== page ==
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‘Ever-expanding’ Immunization Program

Recently it was reported that the Central Government has decided to introduce pneumococcal conjugate vaccine (PCV) under the Universal Immunization Program (UIP)1.

The report mentioned that 50% of the pneumonia-related deaths in children below 5 years of age are due to pneumococcal pneumonia. It also said that Hib pneumonia responsible for 25% of pneumonia-related deaths is already addressed by pentavalent vaccine under UIP.

Expanded Programme of Immunization (EPI) was launched in 1978 with BCG, OPV, DPT and typhoid-paratyphoid vaccines. Typhoid-paratyphoid vaccine was dropped from EPI in 1981. The EPI was rechristened with some major change in focus by the launch of Universal Immunization Programme (UIP) on November 19, 1985. The measles vaccine was added to the existing schedule2.

No new antigen was added to the programme for the next 16 years. During this period, globally and in India, a number of new vaccines became licensed and available in the market. The first new antigen added since the beginning of UIP was hepatitis B vaccine which became the 7th antigen to be introduced in the UIP across the country in 2011 2.

Later, Haemophilus influenza type b (Hib), Rotavirus, Japanese Encephalitis, and Pentavalent vaccines were added to the program bringing the total no. of vaccines to 113,4.

The recently included PCV needs a deeper look into the clinical experience with this vaccine. In a trial of 14-valent pneumococcal vaccine, immune response to the pediatric serotypes was reported to be poor until the age of 4.5 years5.

In another study, effectiveness of heptavalent pneumococcal vaccine was seen to be greatest in first year of life. However, lack of demonstrated benefit in children >2 years of age was a concern. It could be due to changes in serotype distribution of pneumococci causing disease in older children with age. A decreasing proportion of disease caused by vaccine serotypes could also account for the observed results. Another risk could be that vaccination might increase carriage of non vaccine serotypes. It is also possible that the observed decrease in vaccine effect is due to a decrease in the proportion of pneumococcal pneumonia in older children. The proportion of childhood pneumonia caused by Mycoplasma pneumoniae and Chlamydia pneumoniae increases beyond age 2 years6.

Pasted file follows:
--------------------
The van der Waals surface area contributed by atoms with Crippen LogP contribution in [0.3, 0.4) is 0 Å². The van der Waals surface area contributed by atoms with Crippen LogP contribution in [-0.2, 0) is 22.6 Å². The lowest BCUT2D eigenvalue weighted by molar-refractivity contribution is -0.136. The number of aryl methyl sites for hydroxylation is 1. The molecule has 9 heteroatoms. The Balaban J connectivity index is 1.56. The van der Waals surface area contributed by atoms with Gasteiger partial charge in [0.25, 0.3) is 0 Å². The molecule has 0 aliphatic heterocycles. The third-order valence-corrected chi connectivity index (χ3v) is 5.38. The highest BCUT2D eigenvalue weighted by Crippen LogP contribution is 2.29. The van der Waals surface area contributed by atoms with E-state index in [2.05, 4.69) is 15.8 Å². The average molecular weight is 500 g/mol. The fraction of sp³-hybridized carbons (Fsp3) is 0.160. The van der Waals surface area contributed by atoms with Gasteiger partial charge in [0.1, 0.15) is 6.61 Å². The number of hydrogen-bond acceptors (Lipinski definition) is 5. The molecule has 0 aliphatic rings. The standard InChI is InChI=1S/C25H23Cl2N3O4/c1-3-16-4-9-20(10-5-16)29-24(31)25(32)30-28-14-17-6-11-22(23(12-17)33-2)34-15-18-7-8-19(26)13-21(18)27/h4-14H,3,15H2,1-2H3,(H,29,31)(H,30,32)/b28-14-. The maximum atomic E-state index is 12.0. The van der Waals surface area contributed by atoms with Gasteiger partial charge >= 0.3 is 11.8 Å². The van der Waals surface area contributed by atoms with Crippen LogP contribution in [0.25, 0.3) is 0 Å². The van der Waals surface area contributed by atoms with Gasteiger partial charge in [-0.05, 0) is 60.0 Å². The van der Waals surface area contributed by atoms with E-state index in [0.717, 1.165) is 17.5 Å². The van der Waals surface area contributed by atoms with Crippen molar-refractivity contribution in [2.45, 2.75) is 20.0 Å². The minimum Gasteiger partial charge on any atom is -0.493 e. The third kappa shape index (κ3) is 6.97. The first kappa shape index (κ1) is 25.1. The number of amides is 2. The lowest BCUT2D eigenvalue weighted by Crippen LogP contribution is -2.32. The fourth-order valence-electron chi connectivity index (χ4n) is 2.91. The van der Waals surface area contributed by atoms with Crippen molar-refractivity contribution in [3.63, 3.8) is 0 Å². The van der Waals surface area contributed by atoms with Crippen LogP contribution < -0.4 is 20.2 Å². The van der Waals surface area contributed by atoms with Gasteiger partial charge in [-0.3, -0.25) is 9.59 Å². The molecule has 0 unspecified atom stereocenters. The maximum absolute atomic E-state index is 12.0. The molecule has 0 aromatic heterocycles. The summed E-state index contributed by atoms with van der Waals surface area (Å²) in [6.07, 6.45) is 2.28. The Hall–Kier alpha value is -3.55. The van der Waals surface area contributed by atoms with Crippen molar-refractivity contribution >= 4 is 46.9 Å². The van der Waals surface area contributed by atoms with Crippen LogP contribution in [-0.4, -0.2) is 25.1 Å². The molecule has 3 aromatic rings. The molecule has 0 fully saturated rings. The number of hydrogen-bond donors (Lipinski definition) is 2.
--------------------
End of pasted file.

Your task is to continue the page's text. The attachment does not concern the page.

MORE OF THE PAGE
Hence, addition of PCV in the UIP has given rise to many questions. In the past, concern has been raised about pressure from the vaccine industry to include new vaccines in UIP even though the clinical and epidemiological justification for their inclusion is controversial7.

It has also been suggested that the government does not appear to have access to quality data and high quality expert advice8. Even those with expertise on the matter do not tread an independent path, fearing the wrath of their international donors. Immunisation matters are left to manufacturers and international organisations, to “guide” and decide what is to be introduced in our market. Hence, broadly speaking, two nexuses are operating at present — one between international health agencies and the government, and another between vaccine companies and academic associations9.

This issue definitely merits a critical analysis of the public health policies in our Country.


  1. Times of India. Sunday, April 16, 2017
  2. Lahariya C A brief history of vaccines & vaccination in India. Indian J Med Res 2014; 139: 491-511
  3. Press Information Bureau, Government of India, Ministry of Health and Family Welfare
    15-March-2013. Available from: http : // / newsite /PrintRelease.aspx ? relid = 93717. Accessed on 24-04-2017
  4. National Health Mission, Dept. of Health and Family Welfare, Govt. of Himachal Pradesh. Available from Accessed on 24-04-2017
  5. Douglas RM, Paton JC,  Duncan SJ, Hansman Antibody Response to Pneumococcal Vaccination in Children Younger than Five Years of Age. J Infect Dis 1983; 148 (1): 131-137(Abstract)
  6. Black SB et al Effectiveness of heptavalent pneumococcal conjugate vaccine in children younger than five years of age for prevention of pneumonia. Pediatr Infect Dis J, 2002;21:810–15
  7. Puliyel JM, Madhavi Y.Vaccines: policy for public good or private profit? Indian J Med Research. 2008;127: 1-3
  8. Bansal CP. IAP’s perspectives on current vaccination scenario in india. Indian pediatrics 2013;50:911-12
  9. Vipin M Vashishta; The nexus and the ills afflicting the vaccination practices Indian J Med Res. 2008; 127: 502-3

Dr Vijay Sohoni , January 2018

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